Growing Up and Inspiration
Binixa (Bini) Ludlow grew up in Bradford, West Yorkshire. She learnt traditional Gujarati cooking from her mother and aunties at the tender age of eight (to prepare her for married life), and then took over the running of the family kitchen aged thirteen. Bini’s passion for traditional Indian cooking stemmed from being surrounded by experienced home cooks at the heart of Bradford’s diverse culture, and an array of Indian shops full of unusual, exotic ingredients.
Bini, ‘The Career Woman’
Staying true to traditional home cooking techniques has played a vital role in Bini’s career to date. She has worked in secondary schools, teaching young people how to cook creatively while ensuring that they understand the processes involved when cooking with spices. Her real passion lies in producing delicious, colourful dishes that are easily replicated at home.
Bini has been entertaining friends and family with honest Indian fare for many years and her love affair with good Indian food has not abated over the years.
Bini believes that Indian cooking is about loving the ingredients and not rushing the process. If a dish is rushed the food never tastes as good as when time, effort and a little care and attention have been taken to prepare it.
In 2005, Bini decided to locate to India for a few months in order to explore her heritage and meet her extended family. She witnessed first-hand how women in India produce their cuisine. It was a real eye-opening experience for Bini to compare her Bradford-learnt cooking techniques with her Indian family’s truly authentic culinary techniques. She also worked at schools in the Gujarat and Kerala to enhance her knowledge of local customs, traditions and food culture.
Bini was surprised and delighted to learn that it’s common for Indian men to use cooking as a business venture. She witnessed a lot of male street food vendors on her travels and was intrigued by what they served up. Bini discovered the ultimate curry in Goa: crab curry with rice and salad. It was such a revelation that it spurred Bini on to experiment with renewed vigour when she returned to the UK.
As a qualified secondary school DT teacher, Bini taught creative cooking techniques and introduced young people to the colourful role of spices in cooking. It felt like a natural progression for Bini to set up a cookery school and share her passion for spices with a network of friends, family and other budding cooks wishing to replicate colourful Indian dishes at home.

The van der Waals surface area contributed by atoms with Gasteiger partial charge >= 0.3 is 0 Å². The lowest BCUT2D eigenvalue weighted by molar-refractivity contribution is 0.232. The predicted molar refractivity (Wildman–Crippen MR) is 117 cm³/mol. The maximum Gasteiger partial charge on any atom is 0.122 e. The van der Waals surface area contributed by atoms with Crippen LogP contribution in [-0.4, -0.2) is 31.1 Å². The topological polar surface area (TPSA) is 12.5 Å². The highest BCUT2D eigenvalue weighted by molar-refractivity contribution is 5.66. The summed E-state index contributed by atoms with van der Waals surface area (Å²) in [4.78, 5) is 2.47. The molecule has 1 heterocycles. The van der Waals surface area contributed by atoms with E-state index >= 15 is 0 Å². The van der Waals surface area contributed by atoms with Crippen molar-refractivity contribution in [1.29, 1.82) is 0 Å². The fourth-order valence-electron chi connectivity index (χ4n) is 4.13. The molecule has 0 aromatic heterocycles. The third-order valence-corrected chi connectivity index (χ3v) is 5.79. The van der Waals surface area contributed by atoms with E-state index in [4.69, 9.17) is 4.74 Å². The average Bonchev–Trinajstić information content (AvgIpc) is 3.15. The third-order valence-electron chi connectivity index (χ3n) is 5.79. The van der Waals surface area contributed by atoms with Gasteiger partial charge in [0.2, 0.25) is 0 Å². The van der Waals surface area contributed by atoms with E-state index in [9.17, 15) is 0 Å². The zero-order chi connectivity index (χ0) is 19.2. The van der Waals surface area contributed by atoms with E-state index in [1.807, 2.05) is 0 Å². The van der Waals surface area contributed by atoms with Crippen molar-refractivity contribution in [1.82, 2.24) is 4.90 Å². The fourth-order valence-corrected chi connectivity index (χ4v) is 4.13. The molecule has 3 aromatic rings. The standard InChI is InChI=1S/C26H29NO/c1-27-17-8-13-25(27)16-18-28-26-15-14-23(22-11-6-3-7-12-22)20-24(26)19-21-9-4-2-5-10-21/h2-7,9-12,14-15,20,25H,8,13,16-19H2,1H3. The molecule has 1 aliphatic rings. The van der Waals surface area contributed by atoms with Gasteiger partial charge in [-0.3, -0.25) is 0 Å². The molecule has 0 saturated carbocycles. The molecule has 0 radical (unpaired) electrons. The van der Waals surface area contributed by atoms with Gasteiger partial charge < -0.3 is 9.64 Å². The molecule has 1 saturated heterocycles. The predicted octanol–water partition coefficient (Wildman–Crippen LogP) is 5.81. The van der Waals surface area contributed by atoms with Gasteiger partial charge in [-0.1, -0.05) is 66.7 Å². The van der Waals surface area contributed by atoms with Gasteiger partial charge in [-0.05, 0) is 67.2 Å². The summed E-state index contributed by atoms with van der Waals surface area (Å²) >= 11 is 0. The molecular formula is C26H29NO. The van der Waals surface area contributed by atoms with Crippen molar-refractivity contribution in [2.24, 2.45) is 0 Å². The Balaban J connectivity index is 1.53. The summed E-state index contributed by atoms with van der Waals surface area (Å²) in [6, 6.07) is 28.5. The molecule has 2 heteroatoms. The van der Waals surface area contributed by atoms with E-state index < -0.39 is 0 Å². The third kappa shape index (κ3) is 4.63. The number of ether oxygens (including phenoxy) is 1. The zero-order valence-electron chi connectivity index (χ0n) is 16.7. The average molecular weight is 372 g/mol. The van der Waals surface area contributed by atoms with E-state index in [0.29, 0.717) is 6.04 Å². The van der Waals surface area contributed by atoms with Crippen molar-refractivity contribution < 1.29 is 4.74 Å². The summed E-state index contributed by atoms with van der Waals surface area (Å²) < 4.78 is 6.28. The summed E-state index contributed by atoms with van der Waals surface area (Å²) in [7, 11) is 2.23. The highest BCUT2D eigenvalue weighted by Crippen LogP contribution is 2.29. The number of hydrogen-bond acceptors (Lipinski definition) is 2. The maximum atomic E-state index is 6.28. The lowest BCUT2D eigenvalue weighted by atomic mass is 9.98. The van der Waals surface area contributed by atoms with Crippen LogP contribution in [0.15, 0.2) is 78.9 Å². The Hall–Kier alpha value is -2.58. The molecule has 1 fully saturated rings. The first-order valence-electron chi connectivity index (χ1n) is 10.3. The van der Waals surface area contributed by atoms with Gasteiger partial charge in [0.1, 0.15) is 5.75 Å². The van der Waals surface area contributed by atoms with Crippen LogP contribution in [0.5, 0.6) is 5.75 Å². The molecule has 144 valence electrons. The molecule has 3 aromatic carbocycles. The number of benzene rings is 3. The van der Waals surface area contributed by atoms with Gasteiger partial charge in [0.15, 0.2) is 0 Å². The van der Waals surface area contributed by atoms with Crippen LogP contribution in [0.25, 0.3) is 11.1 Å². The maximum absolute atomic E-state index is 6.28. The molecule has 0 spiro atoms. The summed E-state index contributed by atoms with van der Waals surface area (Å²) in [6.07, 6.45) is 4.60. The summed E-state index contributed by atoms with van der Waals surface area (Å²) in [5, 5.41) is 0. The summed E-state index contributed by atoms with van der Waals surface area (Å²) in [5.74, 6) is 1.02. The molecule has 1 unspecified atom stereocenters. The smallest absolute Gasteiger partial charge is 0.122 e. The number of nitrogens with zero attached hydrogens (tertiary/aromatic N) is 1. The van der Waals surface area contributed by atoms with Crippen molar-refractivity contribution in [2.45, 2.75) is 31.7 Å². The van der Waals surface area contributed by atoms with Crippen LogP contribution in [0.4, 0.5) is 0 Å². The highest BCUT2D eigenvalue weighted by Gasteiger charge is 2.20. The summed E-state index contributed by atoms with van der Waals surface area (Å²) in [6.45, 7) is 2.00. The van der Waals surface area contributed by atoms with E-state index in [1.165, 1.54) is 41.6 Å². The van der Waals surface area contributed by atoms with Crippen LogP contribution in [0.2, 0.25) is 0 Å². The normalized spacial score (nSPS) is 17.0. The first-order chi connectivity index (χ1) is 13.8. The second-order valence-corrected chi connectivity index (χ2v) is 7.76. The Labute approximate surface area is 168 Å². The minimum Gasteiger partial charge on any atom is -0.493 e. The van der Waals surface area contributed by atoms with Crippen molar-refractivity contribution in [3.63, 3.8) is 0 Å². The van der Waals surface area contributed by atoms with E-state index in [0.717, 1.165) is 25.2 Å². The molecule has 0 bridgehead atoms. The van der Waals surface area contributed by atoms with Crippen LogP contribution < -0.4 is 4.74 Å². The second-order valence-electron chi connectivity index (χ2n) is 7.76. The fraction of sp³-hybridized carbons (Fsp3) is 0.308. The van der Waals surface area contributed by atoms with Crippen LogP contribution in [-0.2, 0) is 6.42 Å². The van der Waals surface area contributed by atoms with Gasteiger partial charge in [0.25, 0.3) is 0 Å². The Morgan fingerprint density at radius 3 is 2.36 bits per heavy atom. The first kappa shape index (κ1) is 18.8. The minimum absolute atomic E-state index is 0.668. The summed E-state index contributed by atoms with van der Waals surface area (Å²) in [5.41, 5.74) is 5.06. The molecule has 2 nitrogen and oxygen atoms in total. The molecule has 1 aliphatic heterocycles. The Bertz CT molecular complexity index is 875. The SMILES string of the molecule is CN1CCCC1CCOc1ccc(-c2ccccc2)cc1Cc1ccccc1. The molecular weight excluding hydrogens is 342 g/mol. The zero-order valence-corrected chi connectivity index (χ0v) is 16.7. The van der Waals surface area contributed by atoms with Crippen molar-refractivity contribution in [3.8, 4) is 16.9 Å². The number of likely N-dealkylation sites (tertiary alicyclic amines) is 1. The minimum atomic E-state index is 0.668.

Bini set up Sweet Cumin in 2011 and she now runs a broad range of half and full day cookery classes to suit all abilities. Hosted at Bini’s charming country home in Somerset, class attendees can expect a personalised, hands-on experience, in a supportive environment. With class sizes set at a maximum of four people – attendees are guaranteed to learn with absolute confidence.
For Bini – Indian cooking is all about loving each and every ingredient and not rushing the process. Which is why she only uses the best, locally-sourced produce. When time, effort and care is taken – richer, deeper flavours can be created and savoured. Bini is a firm believer that sharing good food together creates the best memories.
To develop the Sweet Cumin brand in a new direction, Bini is currently working on new classes inspired by other regional curries around India and East Africa and ready meal recipe ideas. Bini’s mum lived in Kenya for 18 years – so she would like to explore the African influence inherent in her mum’s cooking.
Bini’s career has gone from strength to strength in recent years. Her portfolio of accolades now includes a raft of awards for her classes and frozen ready meal range, numerous high-profile TV and Radio appearances (BBC, ITV and C4) as well as featuring in local and national press (The Guardian, Delicious Magazine, Crumbs Magazine). Bini’s longstanding collaboration with Thatchers Cider (pairing curries with ciders) has been rolled out across the UK, Australia and the US.